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I'm reading over a proof for the Woodbury matrix identity. However, there is a part of the proof that I'm not sure of (highlighted in red below).

The Woodbury matrix identity states that, given the complex matrices $A \in \mathbb C^{n \times n},B \in \mathbb C^{n \times m},C \in \mathbb C^{m \times m},$ and $D \in \mathbb C^{m \times n}$, and given that $A,C,$ and $A + BCD$ are invertible, then $$ (A + BCD)^{-1} = A^{-1} - A^{-1}B\left(C^{-1} + DA^{-1}B\right)^{-1}DA^{-1} $$ To prove this identity, let $M = \begin{bmatrix} A & B \\ D & -C^{-1}\end{bmatrix}$ and $M^{-1} = \begin{bmatrix} X & W \\ Y & Z\end{bmatrix}$, where $X,W,Y,$ and $Z$ are complex block matrices with appropriate dimensions, such that \begin{align} MM^{-1} = \begin{bmatrix} I & 0 \\ 0 & I\end{bmatrix} &= \begin{bmatrix} A & B \\ D & -C^{-1}\end{bmatrix} \begin{bmatrix} X & W \\ Y & Z\end{bmatrix} \\ &= \begin{bmatrix} AX + BY & AW + BZ \\ DX - C^{-1}Y & DW - C^{-1}Z\end{bmatrix} \end{align} Therefore, \begin{align} AX + BY &= I \tag{1}\label{eq:1a_1st} \\ DX - C^{-1}Y &= 0 \tag{2}\label{eq:1a_2nd} \end{align} From \eqref{eq:1a_1st}, $X = A^{-1}(I - BY)$. Substituting this into \eqref{eq:1a_2nd} yields \begin{align} DX - C^{-1}Y &= 0 \\ DA^{-1}(I - BY) &= C^{-1}Y \\ DA^{-1} - DA^{-1}BY &= C^{-1}Y \\ DA^{-1} &= DA^{-1}BY + C^{-1}Y \\ \color{red}{DA^{-1}} &\begingroup\color{red}=\endgroup \color{red}{(DA^{-1}B + C^{-1})Y} \\ \color{red}{(DA^{-1}B + C^{-1})^{-1}DA^{-1}} &\begingroup\color{red}=\endgroup \color{red}{Y} \end{align} This is the part of the proof that I don't understand. How do we know that the inverse of $(DA^{-1}B + C^{-1})$ exists to proceed as shown above? We are given that $A + BCD$ is invertible, but I'm not sure how this is relevant.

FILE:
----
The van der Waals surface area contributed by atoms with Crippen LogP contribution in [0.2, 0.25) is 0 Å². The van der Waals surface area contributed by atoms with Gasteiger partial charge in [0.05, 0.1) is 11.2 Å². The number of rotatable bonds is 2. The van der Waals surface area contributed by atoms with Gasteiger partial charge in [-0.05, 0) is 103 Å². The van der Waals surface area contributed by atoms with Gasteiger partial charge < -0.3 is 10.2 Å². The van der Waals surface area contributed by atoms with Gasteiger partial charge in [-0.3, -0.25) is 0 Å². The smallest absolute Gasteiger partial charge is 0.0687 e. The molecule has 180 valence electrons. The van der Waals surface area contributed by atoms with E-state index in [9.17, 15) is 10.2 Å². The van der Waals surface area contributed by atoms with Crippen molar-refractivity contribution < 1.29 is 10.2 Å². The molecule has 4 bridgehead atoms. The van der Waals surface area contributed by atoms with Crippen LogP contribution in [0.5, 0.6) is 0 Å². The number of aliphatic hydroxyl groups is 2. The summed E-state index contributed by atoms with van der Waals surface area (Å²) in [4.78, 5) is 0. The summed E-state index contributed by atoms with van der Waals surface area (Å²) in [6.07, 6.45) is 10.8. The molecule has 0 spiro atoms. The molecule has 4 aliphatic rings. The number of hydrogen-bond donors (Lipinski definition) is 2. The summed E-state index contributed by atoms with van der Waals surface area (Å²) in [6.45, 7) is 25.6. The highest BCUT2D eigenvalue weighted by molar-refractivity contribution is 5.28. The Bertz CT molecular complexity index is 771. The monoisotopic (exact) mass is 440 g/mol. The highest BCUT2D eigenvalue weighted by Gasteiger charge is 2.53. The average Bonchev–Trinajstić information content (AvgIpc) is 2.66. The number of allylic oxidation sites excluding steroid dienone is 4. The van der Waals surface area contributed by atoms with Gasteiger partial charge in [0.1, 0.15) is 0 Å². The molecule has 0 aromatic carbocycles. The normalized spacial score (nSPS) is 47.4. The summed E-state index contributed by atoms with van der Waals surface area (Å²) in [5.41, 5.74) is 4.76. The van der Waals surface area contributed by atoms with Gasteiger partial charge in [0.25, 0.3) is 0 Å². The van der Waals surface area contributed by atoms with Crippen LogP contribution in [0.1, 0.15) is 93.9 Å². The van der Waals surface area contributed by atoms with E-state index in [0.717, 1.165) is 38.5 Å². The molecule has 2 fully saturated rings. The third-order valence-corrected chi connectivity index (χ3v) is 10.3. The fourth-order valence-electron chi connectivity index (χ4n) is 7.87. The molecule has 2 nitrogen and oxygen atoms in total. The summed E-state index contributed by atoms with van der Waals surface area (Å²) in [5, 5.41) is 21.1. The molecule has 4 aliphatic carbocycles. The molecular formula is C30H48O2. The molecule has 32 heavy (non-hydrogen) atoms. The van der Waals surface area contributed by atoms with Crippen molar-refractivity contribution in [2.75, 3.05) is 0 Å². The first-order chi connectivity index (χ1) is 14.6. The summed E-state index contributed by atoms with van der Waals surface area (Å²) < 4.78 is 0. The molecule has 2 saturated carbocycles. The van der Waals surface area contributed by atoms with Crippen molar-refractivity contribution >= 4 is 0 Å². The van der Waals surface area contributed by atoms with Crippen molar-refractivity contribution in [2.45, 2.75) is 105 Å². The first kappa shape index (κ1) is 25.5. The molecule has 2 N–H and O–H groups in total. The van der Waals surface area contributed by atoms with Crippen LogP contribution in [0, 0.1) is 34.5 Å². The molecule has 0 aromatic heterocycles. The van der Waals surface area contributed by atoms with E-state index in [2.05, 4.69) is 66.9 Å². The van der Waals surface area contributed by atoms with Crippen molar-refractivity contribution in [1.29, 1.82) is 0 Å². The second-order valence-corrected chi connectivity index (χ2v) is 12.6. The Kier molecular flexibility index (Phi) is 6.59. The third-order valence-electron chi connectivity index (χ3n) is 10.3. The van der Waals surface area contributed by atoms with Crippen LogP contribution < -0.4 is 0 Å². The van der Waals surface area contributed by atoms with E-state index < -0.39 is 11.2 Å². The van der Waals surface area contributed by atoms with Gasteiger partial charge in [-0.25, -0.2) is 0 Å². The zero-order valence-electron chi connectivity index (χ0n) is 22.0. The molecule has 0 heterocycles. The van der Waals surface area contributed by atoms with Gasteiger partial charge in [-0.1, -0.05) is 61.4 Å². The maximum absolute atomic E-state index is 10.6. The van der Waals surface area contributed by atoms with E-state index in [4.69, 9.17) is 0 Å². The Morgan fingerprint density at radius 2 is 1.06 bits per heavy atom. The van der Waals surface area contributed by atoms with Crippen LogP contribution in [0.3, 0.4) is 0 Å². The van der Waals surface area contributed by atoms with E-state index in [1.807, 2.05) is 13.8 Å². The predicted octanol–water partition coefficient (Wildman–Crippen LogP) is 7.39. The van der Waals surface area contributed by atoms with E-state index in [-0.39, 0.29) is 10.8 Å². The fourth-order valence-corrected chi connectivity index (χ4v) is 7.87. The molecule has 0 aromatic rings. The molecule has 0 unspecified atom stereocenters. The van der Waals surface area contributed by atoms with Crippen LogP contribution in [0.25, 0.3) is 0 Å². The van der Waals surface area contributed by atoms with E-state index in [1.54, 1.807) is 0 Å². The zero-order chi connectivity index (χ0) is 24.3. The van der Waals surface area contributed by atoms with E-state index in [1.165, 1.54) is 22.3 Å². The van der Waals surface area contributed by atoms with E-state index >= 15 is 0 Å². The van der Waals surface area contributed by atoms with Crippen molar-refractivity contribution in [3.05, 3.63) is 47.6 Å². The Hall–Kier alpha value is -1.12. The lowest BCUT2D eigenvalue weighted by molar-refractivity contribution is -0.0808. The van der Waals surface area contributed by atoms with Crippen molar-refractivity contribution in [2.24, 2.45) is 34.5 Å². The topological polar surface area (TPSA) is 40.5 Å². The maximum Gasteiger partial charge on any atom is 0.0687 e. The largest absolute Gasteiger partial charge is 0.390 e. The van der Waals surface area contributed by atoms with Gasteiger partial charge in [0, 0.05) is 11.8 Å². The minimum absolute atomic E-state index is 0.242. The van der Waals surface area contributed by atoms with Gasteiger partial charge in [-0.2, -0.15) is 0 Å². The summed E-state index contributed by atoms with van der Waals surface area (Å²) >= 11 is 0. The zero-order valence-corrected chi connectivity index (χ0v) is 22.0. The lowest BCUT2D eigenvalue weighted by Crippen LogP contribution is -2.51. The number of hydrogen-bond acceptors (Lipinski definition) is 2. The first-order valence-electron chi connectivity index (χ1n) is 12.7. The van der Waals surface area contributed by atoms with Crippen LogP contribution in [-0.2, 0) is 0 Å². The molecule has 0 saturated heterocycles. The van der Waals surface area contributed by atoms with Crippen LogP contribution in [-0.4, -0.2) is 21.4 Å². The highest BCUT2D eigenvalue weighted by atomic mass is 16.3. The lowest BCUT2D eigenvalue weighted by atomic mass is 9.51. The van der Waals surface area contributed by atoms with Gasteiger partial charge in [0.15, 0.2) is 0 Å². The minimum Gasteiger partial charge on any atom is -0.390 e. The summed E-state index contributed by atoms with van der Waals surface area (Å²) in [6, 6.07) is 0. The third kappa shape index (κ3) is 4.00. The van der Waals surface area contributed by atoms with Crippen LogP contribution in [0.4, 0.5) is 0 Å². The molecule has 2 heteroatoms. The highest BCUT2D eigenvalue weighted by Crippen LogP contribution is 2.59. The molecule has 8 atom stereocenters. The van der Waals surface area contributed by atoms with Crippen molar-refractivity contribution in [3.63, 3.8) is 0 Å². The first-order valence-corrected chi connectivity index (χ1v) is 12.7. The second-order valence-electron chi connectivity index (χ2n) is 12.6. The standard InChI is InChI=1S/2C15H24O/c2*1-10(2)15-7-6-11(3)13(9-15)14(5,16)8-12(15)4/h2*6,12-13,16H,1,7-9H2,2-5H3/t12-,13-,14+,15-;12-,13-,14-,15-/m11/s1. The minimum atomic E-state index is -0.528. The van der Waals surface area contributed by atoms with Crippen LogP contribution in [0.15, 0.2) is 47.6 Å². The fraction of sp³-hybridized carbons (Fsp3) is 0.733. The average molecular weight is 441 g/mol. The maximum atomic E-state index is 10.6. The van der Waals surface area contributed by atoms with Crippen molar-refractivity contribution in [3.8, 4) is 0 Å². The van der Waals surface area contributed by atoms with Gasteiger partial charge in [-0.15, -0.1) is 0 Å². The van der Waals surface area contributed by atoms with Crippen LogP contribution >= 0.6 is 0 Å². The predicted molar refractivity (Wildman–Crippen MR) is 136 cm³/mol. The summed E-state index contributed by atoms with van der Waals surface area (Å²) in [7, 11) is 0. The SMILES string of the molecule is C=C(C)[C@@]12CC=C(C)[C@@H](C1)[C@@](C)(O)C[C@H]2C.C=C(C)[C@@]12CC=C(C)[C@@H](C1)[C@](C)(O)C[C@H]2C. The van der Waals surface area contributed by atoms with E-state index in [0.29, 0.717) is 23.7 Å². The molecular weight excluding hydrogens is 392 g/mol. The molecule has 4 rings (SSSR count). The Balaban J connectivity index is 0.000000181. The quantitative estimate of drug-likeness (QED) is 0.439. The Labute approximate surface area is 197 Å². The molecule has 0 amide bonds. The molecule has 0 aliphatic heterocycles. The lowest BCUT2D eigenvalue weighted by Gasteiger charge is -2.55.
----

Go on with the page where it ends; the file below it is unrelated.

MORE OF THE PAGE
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The proof you have mentioned is poorly written and is overly complicated. Put $X=A^{-1}B$ and $Y=CD$. Then $A+BCD=A(I+XY)$ and $DA^{-1}B + C^{-1}=C^{-1}(YX+I)$. The identity can be rewritten as $$ (I + XY)^{-1} = I - X\left(I + YX\right)^{-1}Y.\tag{1} $$ You are essentially asking why $I+YX$ is invertible when $I+XY$ is invertible. Suppose the contrary that $I+YX$ is singular. Then $YXu=-u$ for some nonzero vector $u$. Hence $v=Xu\ne0$ and $XYv=X(YXu)=X(-u)=-v$, but this is a contradiction because $I+XY$ is nonsingular.

The result also follows from one of the two determinant theorems of Sylvester, which states that when $X$ is $m\times n$ and $Y$ is $n\times m$, we have $\det(I_m+XY)=\det(I_n+YX)$. More generally, the characteristic polynomial of $XY$ is $x^{m-n}$ times the characteristic polynomial of $YX$. That is, $\det(xI_m-XY)=x^{m-n}\det(xI_n-YX)$. You may see this answer for more details.

Once we know that $I+YX$ is invertible, the identity $(1)$ can be easily proved by showing that $(I + XY)\left[I - X\left(I + YX\right)^{-1}Y\right]=I$. But how can one foresee that the inverse of $I+XY$ is in the form of the RHS of $(1)$? See this MO question for a more in-depth discussion.

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  • $\begingroup$ Why does the vector $u$ being in the null space of $I + YX$ imply that $v=Xu \ne 0$? $\endgroup$
    – mhdadk
    Sep 12, 2022 at 19:22
  • $\begingroup$ @mhdadk If $Xu=0$, then $YXu=-u=0$. $\endgroup$
    – user1551
    Sep 12, 2022 at 19:23
  • $\begingroup$ Doesn’t this mean that $X$ must be invertible? If so, how do we know it is? $\endgroup$
    – mhdadk
    Sep 12, 2022 at 19:24
  • $\begingroup$ @mhdadk I don't understand your question. $X$ is not necessarily a square matrix. $\endgroup$
    – user1551
    Sep 12, 2022 at 19:25
  • $\begingroup$ Nevermind, I realized that $Xu = 0 \implies YXu \neq 0$ is the contrapositive of $YXu = 0 \implies Xu \neq 0$. Thanks for the explanation. I just found out that that if $M = \begin{bmatrix} A & B \\ D & -C^{-1}\end{bmatrix}$ and both $A$ and $C$ are invertible, then $A + BCD$, which is the Schur complement of $-C^{-1}$, is invertible iff $-C^{-1} - DA^{-1}B$, which is the Schur complement of $A$, is invertible. This helped my understanding. Proof here. $\endgroup$
    – mhdadk
    Sep 12, 2022 at 19:54

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